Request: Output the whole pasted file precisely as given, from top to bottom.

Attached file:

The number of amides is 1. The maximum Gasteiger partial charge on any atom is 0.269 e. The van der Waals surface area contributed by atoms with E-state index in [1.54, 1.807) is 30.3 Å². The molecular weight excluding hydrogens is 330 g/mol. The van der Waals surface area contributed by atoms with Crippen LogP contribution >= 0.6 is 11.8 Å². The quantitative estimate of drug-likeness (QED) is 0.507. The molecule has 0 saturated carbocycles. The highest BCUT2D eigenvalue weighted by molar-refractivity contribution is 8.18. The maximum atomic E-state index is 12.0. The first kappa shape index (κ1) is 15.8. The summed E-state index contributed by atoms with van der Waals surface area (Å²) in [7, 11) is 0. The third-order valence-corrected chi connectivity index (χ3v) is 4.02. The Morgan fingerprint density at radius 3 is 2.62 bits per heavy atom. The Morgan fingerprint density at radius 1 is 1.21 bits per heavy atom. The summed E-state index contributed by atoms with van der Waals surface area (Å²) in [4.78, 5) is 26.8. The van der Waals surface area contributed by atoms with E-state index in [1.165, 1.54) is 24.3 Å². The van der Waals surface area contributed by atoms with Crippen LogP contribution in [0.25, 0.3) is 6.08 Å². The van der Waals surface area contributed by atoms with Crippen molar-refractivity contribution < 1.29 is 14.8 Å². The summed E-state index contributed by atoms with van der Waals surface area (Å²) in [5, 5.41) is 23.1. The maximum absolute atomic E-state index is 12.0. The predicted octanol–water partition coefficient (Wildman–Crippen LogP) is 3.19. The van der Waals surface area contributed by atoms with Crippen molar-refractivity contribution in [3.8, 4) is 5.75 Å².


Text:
The number of amides is 1. The maximum Gasteiger partial charge on any atom is 0.269 e. The van der Waals surface area contributed by atoms with E-state index in [1.54, 1.807) is 30.3 Å². The molecular weight excluding hydrogens is 330 g/mol. The van der Waals surface area contributed by atoms with Crippen LogP contribution >= 0.6 is 11.8 Å². The quantitative estimate of drug-likeness (QED) is 0.507. The molecule has 0 saturated carbocycles. The highest BCUT2D eigenvalue weighted by molar-refractivity contribution is 8.18. The maximum atomic E-state index is 12.0. The first kappa shape index (κ1) is 15.8. The summed E-state index contributed by atoms with van der Waals surface area (Å²) in [7, 11) is 0. The third-order valence-corrected chi connectivity index (χ3v) is 4.02. The Morgan fingerprint density at radius 3 is 2.62 bits per heavy atom. The Morgan fingerprint density at radius 1 is 1.21 bits per heavy atom. The summed E-state index contributed by atoms with van der Waals surface area (Å²) in [4.78, 5) is 26.8. The van der Waals surface area contributed by atoms with E-state index in [1.165, 1.54) is 24.3 Å². The van der Waals surface area contributed by atoms with Crippen LogP contribution in [0.25, 0.3) is 6.08 Å². The van der Waals surface area contributed by atoms with Crippen molar-refractivity contribution < 1.29 is 14.8 Å². The summed E-state index contributed by atoms with van der Waals surface area (Å²) in [5, 5.41) is 23.1. The maximum absolute atomic E-state index is 12.0. The predicted octanol–water partition coefficient (Wildman–Crippen LogP) is 3.19. The van der Waals surface area contributed by atoms with Crippen molar-refractivity contribution in [3.8, 4) is 5.75 Å².